The inspector general has investigated other complaints against Gen. Amos and cleared him of wrongdoing.
A Marine lawyer whistleblower said Gen. Amos illegally intervened in the cases of eight Marines charged in connection with the infamous Taliban urination video in Afghanistan. The officer in charge of the judicial proceedings said Gen. Amos ordered him to “crush” the defendants, which the judge believed was out of line and which he refused to do.
The whistleblower also complained of retaliation, but the inspector general said the commandant’s office was within bounds to transfer him, order a mental health examination — which he passed — and urge him to turn in his licensed guns.
“To date, General Amos has faced no personal accountability for any of his misconduct,” Mr. Thweatt said in his letter to Mr. Hagel. “Instead, the Inspector General rubber-stamped General Amos’ unlawful command influence and worse, the Secretary of the Navy has applauded General Amos in the press.”
Mr. Thweatt wrote to the inspector general that, “A correspondence course for TBS is obviously not an adequate substitute for weeks and weeks spent in the forests of Quantico, digging fighting trenches, hiking and carrying an 80lb pack through snow, mud, rain and heat, firing and cleaning weapons, learning navigation and logistical skills, and generally preparing to lead Marines by actually leading Marines.”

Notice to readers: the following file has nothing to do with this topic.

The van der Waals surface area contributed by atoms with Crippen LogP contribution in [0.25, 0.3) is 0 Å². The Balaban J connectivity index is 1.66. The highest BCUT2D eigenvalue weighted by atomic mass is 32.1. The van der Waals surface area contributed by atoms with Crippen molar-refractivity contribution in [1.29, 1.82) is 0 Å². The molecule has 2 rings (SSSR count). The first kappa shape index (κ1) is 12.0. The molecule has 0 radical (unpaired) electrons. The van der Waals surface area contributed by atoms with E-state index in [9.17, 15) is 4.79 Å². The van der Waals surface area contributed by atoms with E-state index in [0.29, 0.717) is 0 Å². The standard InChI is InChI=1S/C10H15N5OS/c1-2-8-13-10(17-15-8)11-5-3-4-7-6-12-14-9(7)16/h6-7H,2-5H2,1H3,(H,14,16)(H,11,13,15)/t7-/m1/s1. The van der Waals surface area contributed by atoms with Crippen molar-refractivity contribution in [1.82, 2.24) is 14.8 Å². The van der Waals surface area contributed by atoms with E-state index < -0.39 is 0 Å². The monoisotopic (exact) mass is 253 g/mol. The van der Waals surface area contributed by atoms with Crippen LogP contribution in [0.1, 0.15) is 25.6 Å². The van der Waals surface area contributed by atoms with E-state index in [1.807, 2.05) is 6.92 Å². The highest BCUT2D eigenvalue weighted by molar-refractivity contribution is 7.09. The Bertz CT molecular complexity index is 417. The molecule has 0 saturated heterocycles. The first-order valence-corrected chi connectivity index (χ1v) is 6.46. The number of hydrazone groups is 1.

On Friday, Mr. Jones, a strong critic of Gen. Amos’ conduct in the Taliban desecration case, wrote to Mr. Hagel to say that “misleading or falsifying information presented to Congress is a very serious charge.”
He said information about Gen. Amos and The Basic School “calls into question the integrity of not only the entire United States Marine Corps, but also of any person who has participated in this alleged cover-up.”
The Marine Corps admitted that the retiring commandant, Gen. James Amos, did not attend the rigorous officers training school, though he told the Senate Armed Services Committee that he graduated in 1972.